In the penthouse, the lab, called Genspace, had a leaky roof and no air conditioning or heat. But it was better than the living room where the microbiologists had met before. Every inch of the lab overflowed with computers, plants and projects. Concerned that such hacker spaces can attract unwanted attention, one of the founders, Daniel Grushkin, announced safety guidelines and reached out to the FBI to dispel any rumors the group was dangerous.
Biohackers — homegrown geneticists who manipulate the code of life — had been mischaracterized for decades. They fell under increasing scrutiny after a string of biological incidents in the spring of 1995: a Japanese cult launched a deadly sarin attack in the Tokyo subway system; the Oklahoma City bomber killed 168 people using little more than corn fertilizer, the explosive Tovex and drag-racing fuel; a neo-Nazi sympathizer, Larry Wayne Harris, stored three vials of a plague-causing bacteria in the glove compartment of his Subaru.
Fears over such attacks and other threats multiplied. After the Sept. 11 terrorist attacks, about a decade before Genspace moved into the bank — a time when Canine was a troublemaking eighth grader reading comic books in the heart of Silicon Valley — law enforcement was responding to anthrax mailings and bracing the nation for a new era of terrorism.
FBI Special Agent Ed You had a particular interest in biological threats.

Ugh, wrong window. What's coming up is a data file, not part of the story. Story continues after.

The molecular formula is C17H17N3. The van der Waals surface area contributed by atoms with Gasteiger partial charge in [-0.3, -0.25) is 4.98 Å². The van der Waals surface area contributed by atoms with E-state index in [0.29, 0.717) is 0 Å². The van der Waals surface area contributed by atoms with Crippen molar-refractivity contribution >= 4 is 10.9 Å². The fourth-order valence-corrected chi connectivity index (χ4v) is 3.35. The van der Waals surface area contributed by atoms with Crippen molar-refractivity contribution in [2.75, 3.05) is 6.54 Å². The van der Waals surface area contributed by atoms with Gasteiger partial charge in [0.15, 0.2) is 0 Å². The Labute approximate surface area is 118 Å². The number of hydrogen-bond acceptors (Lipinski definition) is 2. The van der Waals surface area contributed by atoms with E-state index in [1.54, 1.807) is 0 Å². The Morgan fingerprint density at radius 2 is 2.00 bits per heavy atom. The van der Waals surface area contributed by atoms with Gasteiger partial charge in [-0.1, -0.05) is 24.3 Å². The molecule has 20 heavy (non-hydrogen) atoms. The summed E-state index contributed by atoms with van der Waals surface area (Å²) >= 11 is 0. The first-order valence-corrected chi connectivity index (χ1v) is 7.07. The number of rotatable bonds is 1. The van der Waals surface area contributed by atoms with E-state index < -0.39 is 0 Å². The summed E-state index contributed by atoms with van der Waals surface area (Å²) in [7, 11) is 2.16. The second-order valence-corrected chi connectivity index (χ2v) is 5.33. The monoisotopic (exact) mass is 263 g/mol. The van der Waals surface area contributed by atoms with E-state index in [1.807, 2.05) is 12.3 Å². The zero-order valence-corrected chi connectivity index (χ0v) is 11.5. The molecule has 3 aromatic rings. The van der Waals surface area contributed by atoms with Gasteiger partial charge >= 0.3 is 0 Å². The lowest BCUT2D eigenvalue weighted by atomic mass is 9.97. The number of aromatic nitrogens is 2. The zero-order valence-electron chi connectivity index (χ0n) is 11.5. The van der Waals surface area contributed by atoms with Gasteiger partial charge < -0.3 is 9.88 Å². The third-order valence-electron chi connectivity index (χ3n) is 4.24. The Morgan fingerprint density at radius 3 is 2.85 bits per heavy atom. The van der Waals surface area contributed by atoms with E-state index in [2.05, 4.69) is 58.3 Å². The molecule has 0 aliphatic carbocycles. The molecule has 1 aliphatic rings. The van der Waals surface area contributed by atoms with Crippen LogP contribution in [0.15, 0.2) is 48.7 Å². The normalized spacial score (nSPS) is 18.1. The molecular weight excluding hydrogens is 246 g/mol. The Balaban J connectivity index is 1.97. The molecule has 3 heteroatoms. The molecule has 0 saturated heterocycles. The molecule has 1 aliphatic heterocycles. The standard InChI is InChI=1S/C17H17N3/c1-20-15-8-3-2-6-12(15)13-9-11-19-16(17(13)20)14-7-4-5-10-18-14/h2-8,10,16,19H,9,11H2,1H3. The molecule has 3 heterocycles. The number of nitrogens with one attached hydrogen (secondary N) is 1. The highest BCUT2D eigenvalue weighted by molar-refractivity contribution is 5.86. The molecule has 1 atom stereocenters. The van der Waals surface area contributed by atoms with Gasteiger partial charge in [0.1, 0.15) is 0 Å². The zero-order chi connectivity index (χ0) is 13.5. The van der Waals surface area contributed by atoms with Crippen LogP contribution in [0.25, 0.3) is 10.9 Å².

"Most weapons of mass destruction require very specific materials and knowledge; they're pretty well-tracked and well-regulated," said You, a former cancer researcher at Amgen. "But biology is the opposite: The tools are naturally available. It's open-source by definition."
Just as collaborative community labs proliferated in old bottle-cap factories and cellars, so did the number of Americans plotting deadly attacks with chemicals blended in their bathtubs. To a layperson, sinister concoctions and those meant to do good were indistinguishable.
In 2005, after dozens of FBI agents in hazmat suits had raided the home of a harmless bioartist — confiscating computers and petri dishes of nondangerous specimens — You realized how far behind the agency was at understanding legitimate biothreats. He swapped his lab coat for a badge, joining a field office's terrorism task force and then the Weapons of Mass Destruction Directorate.
His goal was to develop inroads with do-it-yourself biologists, such as the ones who formed Genspace, to encourage innovation and prevent disaster. He became the agency's biohacking insider, courting the amateurs clanking beers at local lab parties and building a Rolodex of contacts. He was hard to miss: bald, animated and often in his ascot cap.
You entered a world of colorful, if often suspicious, pioneers that included the likes of Aaron Traywick, who injected himself with a homemade herpes treatment in front of a live audience. You met Thomas Landrain, a Parisian with thick curls and a beard who'd designed biosensors, or microscopic eyes and ears planted onto bacteria; once engineered, those organisms could alert militaries to unseen dangers in thick woodlands or the Pacific.